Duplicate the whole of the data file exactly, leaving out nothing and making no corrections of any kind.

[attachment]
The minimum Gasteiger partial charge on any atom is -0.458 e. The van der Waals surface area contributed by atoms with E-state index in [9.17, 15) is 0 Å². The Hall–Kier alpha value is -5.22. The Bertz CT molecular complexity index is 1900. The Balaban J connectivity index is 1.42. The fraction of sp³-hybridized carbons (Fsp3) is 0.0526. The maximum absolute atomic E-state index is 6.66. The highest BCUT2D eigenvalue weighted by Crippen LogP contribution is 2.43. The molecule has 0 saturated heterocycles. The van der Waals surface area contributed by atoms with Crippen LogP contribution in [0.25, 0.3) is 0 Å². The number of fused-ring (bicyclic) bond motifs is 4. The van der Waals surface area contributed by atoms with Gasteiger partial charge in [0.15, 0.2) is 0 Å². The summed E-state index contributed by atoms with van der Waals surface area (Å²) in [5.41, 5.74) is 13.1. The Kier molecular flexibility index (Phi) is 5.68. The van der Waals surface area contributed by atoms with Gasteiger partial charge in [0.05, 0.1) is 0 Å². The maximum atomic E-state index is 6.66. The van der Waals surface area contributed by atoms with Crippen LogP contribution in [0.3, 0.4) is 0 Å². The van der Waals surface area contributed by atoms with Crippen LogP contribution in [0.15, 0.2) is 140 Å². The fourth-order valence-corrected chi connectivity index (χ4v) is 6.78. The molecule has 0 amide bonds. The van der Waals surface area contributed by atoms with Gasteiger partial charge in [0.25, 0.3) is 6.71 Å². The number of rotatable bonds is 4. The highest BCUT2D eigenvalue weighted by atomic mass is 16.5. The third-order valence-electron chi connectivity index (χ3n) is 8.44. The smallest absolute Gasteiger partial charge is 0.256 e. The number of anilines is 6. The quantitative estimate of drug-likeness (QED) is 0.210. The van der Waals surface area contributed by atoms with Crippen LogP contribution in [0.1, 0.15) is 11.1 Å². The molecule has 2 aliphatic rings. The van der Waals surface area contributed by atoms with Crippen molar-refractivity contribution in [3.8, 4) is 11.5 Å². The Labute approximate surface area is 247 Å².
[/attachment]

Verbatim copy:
The minimum Gasteiger partial charge on any atom is -0.458 e. The van der Waals surface area contributed by atoms with E-state index in [9.17, 15) is 0 Å². The Hall–Kier alpha value is -5.22. The Bertz CT molecular complexity index is 1900. The Balaban J connectivity index is 1.42. The fraction of sp³-hybridized carbons (Fsp3) is 0.0526. The maximum absolute atomic E-state index is 6.66. The highest BCUT2D eigenvalue weighted by Crippen LogP contribution is 2.43. The molecule has 0 saturated heterocycles. The van der Waals surface area contributed by atoms with Crippen LogP contribution in [0.25, 0.3) is 0 Å². The number of fused-ring (bicyclic) bond motifs is 4. The van der Waals surface area contributed by atoms with Gasteiger partial charge in [0.15, 0.2) is 0 Å². The summed E-state index contributed by atoms with van der Waals surface area (Å²) in [5.41, 5.74) is 13.1. The Kier molecular flexibility index (Phi) is 5.68. The van der Waals surface area contributed by atoms with Gasteiger partial charge in [0.05, 0.1) is 0 Å². The maximum atomic E-state index is 6.66. The van der Waals surface area contributed by atoms with Crippen LogP contribution in [0.3, 0.4) is 0 Å². The van der Waals surface area contributed by atoms with Crippen LogP contribution in [0.15, 0.2) is 140 Å². The fourth-order valence-corrected chi connectivity index (χ4v) is 6.78. The molecule has 0 amide bonds. The van der Waals surface area contributed by atoms with Gasteiger partial charge in [0.25, 0.3) is 6.71 Å². The number of rotatable bonds is 4. The highest BCUT2D eigenvalue weighted by atomic mass is 16.5. The third-order valence-electron chi connectivity index (χ3n) is 8.44. The smallest absolute Gasteiger partial charge is 0.256 e. The number of anilines is 6. The quantitative estimate of drug-likeness (QED) is 0.210. The van der Waals surface area contributed by atoms with Crippen LogP contribution in [0.1, 0.15) is 11.1 Å². The molecule has 2 aliphatic rings. The van der Waals surface area contributed by atoms with Crippen molar-refractivity contribution in [3.8, 4) is 11.5 Å². The Labute approximate surface area is 247 Å².